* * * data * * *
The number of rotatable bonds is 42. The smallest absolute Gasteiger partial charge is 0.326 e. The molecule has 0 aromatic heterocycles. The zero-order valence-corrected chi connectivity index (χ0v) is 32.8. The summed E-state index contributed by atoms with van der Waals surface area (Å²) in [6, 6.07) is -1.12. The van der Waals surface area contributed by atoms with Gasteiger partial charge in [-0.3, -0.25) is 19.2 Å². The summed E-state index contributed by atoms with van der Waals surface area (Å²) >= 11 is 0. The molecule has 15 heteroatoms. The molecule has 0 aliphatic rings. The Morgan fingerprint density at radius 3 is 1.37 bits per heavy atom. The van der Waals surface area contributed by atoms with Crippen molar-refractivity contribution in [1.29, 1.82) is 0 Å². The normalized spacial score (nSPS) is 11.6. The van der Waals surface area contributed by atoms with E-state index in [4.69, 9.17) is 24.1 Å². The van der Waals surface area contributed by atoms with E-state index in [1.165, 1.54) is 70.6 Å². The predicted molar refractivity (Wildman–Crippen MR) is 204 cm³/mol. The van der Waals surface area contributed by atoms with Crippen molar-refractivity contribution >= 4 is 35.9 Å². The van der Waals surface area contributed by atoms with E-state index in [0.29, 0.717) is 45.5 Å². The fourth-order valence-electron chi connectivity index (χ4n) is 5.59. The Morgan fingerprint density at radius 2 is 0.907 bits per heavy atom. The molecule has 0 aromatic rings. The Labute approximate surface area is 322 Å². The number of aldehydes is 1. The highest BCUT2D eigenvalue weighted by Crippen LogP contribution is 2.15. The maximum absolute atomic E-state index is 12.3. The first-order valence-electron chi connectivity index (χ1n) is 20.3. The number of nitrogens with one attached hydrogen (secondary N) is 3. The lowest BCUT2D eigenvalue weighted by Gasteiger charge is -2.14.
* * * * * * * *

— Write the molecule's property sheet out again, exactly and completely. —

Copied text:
The number of rotatable bonds is 42. The smallest absolute Gasteiger partial charge is 0.326 e. The molecule has 0 aromatic heterocycles. The zero-order valence-corrected chi connectivity index (χ0v) is 32.8. The summed E-state index contributed by atoms with van der Waals surface area (Å²) in [6, 6.07) is -1.12. The van der Waals surface area contributed by atoms with Gasteiger partial charge in [-0.3, -0.25) is 19.2 Å². The summed E-state index contributed by atoms with van der Waals surface area (Å²) >= 11 is 0. The molecule has 15 heteroatoms. The molecule has 0 aliphatic rings. The Morgan fingerprint density at radius 3 is 1.37 bits per heavy atom. The van der Waals surface area contributed by atoms with Crippen molar-refractivity contribution in [1.29, 1.82) is 0 Å². The normalized spacial score (nSPS) is 11.6. The van der Waals surface area contributed by atoms with E-state index in [4.69, 9.17) is 24.1 Å². The van der Waals surface area contributed by atoms with E-state index in [1.165, 1.54) is 70.6 Å². The predicted molar refractivity (Wildman–Crippen MR) is 204 cm³/mol. The van der Waals surface area contributed by atoms with Crippen molar-refractivity contribution >= 4 is 35.9 Å². The van der Waals surface area contributed by atoms with E-state index in [0.29, 0.717) is 45.5 Å². The fourth-order valence-electron chi connectivity index (χ4n) is 5.59. The Morgan fingerprint density at radius 2 is 0.907 bits per heavy atom. The molecule has 0 aromatic rings. The Labute approximate surface area is 322 Å². The number of aldehydes is 1. The highest BCUT2D eigenvalue weighted by Crippen LogP contribution is 2.15. The maximum absolute atomic E-state index is 12.3. The first-order valence-electron chi connectivity index (χ1n) is 20.3. The number of nitrogens with one attached hydrogen (secondary N) is 3. The lowest BCUT2D eigenvalue weighted by Gasteiger charge is -2.14.